Books About Dragons
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"The Different Dragon"
Written by Jennifer Bryant
Illustrated by Danamarie Hosler
(Two Lives, 2003)


"The Knight And The Dragon"
Written by Tomie DePaola
Illustrated by Tomie DePaola
(G.P. Putnam & Sons, 1998)

An earnest, if predictable, fable of a knight and a dragon who are both poorly suited for the inevitable confrontation they have trained for... The knight is a total klutz when it comes to fighting, and the dragon is better at toasting marshmallows than torching villages. They both try their best, but when the big showdown finally comes, they decide they're better at cooperating than they are at conflict. They open a hamburger stand together, and the knight gets the fair maiden anyway, just for being himself and being a nice guy. I wasn't wowed by this one, but it's a nice enough message about nonviolence and not conforming to social pressures. Worth checking out. (B-)

"Serious Trouble"
Written by Arthur Howard
Illustrated by Arthur Howard
(Harcourt, 2003)

This one was an instant favorite in our household... Admittedly, we've been on a princess-and-castles kick, so a fable about a little boy who doesn't want to be a king when he grows up -- but would rather be a jester -- struck the right chord. The story opens with King Olaf and Queen Olive, two verrrrry serious monarchs who want their son to be just as stern and grave as they are when he grows up, and are flabbergasted when little Earnest tells them he'd rather grow up to be a buffoon. There's no time to talk about it, though, because a terrible three-headed dragon has come banging at the palace gates and it's up to Earnest to chase it off. The dragon, whose three heads have distinct and mutually combative personalities, is a big selling point for this book -- their three-sided conversation with the wily young prince gives adventuresome adult readers a chance to really stretch out and ham it up, and the story itself his a nice comedic stride from start to finish. Cute, fun, amusing. Recommended. (A)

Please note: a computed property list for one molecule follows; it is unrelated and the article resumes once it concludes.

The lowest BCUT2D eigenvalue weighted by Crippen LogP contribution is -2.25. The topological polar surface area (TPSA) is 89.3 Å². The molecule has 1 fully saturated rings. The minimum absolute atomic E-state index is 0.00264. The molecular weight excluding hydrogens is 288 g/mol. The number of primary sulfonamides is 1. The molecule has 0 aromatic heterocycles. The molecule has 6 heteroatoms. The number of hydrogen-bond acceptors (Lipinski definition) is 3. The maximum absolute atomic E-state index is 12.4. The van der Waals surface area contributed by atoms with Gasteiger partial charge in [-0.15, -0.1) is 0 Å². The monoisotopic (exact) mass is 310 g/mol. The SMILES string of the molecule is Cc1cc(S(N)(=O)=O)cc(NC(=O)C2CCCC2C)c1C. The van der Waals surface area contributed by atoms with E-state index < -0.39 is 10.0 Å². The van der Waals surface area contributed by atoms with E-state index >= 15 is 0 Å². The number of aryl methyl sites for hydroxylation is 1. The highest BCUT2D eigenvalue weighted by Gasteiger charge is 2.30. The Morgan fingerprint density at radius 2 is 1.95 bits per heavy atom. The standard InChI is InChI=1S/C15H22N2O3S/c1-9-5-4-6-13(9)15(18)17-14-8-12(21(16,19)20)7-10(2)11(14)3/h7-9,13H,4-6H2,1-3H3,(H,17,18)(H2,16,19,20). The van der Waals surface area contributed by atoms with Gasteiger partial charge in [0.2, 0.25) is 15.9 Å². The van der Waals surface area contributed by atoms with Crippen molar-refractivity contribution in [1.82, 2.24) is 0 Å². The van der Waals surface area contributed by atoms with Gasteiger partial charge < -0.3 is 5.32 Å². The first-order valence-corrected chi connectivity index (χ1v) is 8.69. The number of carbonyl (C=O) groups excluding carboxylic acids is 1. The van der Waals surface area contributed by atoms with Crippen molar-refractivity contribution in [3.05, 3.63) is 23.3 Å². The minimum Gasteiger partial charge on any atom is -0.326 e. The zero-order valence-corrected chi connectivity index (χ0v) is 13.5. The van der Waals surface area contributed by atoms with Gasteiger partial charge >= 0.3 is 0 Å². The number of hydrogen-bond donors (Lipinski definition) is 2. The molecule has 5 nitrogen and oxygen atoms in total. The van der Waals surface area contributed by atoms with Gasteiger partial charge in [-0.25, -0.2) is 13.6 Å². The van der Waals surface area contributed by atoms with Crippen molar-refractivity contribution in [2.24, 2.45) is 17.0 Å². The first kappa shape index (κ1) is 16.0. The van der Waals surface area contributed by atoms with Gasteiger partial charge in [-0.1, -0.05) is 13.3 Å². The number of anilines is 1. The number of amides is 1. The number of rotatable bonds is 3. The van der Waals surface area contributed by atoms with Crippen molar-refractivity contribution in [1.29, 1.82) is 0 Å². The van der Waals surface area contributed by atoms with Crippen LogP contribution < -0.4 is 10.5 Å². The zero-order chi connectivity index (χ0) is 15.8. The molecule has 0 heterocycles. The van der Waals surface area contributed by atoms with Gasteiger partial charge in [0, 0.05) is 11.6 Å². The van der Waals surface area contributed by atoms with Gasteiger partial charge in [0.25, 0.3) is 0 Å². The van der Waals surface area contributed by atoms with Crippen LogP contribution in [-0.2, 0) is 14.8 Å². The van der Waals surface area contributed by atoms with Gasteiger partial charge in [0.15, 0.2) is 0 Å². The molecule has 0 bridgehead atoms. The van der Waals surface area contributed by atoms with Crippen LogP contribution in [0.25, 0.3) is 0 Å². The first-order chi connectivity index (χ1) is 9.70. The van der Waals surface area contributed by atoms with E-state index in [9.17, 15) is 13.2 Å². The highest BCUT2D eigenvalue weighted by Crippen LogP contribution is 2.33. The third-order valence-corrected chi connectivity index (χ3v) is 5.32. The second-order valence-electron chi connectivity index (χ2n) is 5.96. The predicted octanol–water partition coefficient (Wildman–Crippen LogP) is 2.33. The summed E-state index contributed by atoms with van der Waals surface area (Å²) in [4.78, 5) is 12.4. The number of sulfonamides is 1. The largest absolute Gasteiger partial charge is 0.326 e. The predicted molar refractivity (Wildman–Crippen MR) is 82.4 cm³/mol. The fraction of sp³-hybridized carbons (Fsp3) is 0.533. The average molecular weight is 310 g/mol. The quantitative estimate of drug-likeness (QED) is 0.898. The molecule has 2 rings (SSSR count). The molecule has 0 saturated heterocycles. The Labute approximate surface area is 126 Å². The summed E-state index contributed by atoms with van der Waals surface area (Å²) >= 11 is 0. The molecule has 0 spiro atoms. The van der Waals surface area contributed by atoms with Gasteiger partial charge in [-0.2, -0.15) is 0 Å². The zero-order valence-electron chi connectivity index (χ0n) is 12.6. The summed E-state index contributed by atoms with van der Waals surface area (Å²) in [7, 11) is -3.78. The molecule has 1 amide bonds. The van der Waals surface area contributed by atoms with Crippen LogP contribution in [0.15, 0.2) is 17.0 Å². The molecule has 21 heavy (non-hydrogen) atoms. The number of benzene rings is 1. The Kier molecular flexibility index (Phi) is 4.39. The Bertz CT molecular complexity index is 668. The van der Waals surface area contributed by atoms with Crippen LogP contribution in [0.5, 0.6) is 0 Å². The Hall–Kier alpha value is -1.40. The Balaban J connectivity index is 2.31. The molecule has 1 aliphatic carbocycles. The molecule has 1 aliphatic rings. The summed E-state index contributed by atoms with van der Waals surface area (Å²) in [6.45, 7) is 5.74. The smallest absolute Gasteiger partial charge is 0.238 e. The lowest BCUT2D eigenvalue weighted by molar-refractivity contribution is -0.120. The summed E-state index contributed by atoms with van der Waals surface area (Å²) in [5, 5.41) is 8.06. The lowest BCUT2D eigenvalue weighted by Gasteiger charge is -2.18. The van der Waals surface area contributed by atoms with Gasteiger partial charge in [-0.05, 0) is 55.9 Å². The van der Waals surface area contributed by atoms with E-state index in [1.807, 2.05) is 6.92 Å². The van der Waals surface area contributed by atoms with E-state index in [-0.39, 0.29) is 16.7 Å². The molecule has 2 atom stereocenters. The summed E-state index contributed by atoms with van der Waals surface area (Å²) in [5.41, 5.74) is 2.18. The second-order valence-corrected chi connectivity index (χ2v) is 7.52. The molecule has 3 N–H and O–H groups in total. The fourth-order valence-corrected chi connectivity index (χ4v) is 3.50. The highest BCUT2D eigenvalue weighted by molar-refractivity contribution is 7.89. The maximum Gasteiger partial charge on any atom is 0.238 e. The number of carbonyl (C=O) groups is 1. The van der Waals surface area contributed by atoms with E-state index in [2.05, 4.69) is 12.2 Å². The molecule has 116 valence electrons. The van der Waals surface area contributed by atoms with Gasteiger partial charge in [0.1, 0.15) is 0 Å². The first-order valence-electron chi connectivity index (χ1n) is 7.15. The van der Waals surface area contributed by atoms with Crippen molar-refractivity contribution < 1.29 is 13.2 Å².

"There's NO Such Thing As A Dragon"
Written by Jack Kent
Illustrated by Jack Kent
(Golden Books, 1975)

A cute book about a young boy who wakes up with a little dragon at the foot of his bed... His mom tells him there's no such thing as dragons, so he dutifully ignores the little lizard at breakfast, even though the dragon keep eating al his pancakes and starts to grow ever larger. Eventually the mild-mannered dragon grows so large he fills the entire house and even Mom has to admit there are such things as dragons. Seems he big, scaly fellow just wanted attention: once Billy pats him on the head, the dragon starts to shrink and become a more manageable pet. It's a funny, simple, engaging story, with cartoonish, Syd Hoff-ian artwork... I wish I had a dragon like that! (A)

"The Knight Who Took All Day"
Written by James Mayhew
Illustrated by James Mayhew